4. No single player stands out as most valuable.
In 2013 and 2014, it was obvious who deserved the MVP award. David Ortiz rose above his fellow Red Sox to claim the award, followed by Madison Bumgarner's dominant performance last year. The 2013 and 2014 World Series Expectancy charts bear this out.
In 2015, however, no single player stood out in terms of World Series Probability Added. Fittingly, the top three WSPA leaders are all Royals: Gordon sits atop the leaderboard at 18%, followed by Ben Zobrist and Hosmer at 17% (the best Mets contributors were Curtis Granderson and Jon Niese at 12%).
None of those players won World Series MVP. Instead, the honor went to Salvador Perez, whose WSPA was actually... fourth from last at -6%??
5. Wait, did you say Jon Niese was one of the Mets' best performers?
6. Picking the "LVP" isn't any easier.
According to WSPA, there is a Least Valuable Player standout, and it's not Murphy; it's Familia. Despite Murphy's two big World Series errors, the WSPA accounting method dings the Mets closer with over a quarter (26%) of the responsibility for New York's title defeat. Daniel Murphy's WSPA, however, is positive at 3%. Breaking that down, he produced .09 WSPA on positive plays and -.06 WSPA on negative plays.
"But wait," you demand, "didn't you just say his game-four error responsible for -.12 WSPA?" Yes, it was, but the way that FanGraphs calculates WPA, it debits those numbers from Familia, not Murphy. Since I'm working with FanGraphs numbers, those are the numbers that count here.
However, even if I were to credit Familia back that full 12% and debit it from Murphy, Familia would still be stuck with a -14% WSPA and Murph with a -9% impact on the Mets' title chances. In the end, it looks like Familia really was the Mets' weakest link.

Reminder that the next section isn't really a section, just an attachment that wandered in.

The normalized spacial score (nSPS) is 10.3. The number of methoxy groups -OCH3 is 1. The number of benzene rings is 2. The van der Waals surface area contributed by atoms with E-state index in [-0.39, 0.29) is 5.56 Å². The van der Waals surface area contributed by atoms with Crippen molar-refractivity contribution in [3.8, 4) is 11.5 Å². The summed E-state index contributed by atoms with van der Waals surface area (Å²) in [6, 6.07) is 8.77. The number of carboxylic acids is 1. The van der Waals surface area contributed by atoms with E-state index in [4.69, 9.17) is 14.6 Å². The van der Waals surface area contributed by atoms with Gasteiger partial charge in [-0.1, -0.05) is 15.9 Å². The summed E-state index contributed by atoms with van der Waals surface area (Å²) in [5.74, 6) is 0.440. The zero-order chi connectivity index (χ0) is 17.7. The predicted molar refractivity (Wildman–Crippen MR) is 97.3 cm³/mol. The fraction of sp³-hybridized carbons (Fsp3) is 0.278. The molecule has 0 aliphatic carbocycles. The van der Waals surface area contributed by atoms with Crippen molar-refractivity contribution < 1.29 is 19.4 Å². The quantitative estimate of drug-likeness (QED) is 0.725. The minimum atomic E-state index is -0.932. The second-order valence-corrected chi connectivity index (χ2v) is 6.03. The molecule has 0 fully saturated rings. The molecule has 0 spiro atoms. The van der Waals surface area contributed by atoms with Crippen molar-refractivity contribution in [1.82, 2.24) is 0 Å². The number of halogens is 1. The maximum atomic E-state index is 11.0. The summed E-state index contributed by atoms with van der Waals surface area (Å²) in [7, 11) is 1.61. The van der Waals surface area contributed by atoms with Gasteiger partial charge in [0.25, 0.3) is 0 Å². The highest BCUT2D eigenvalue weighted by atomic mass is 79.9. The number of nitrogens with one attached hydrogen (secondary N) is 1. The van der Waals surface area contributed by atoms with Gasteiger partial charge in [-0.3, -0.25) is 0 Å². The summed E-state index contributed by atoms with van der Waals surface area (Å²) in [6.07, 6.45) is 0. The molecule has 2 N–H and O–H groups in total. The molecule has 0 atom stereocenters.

7. We can't lean too heavily on those WSPA numbers.
As tempting as it is to use World Series Probability Added as a tool to determine the most valuable contributors, we shouldn't rely on it too heavily. Both WPA and WSPA are highly dependent on the context in which plays occur. A home run in a tie game in the ninth has a lot more impact than the same home run by the same player in a seven run game in the fourth. Similarly, plays that occur when the series is still close have a much bigger impact than plays that occur when it's all but decided.
Problem is, pitchers, batters and base runners have very little influence over the context in which they perform. This is especially true at the series level, when no individual player has any measurable influence on how close the series is when he steps into the batter's box or onto the mound. Therefore, it's not fair to credit (or debit) them for the full effect that their play has on their team's title chances. If you want a better measure that still relies on win probability, go to FanGraphs and add each player's WPA/LI totals from each game of the World Series.
So why do I even bother talking WSPA? Because sometimes it raises questions that nobody else asked even if it doesn't have the right answer, and because sometimes it adds more information to the already dominant narrative, and because I simply find it interesting.
And that concludes Rational Pastime's coverage of the 2015 MLB Postseason. Thanks to those of you who followed along from the start and to those who just dropped by in the end. It's been a fun ride.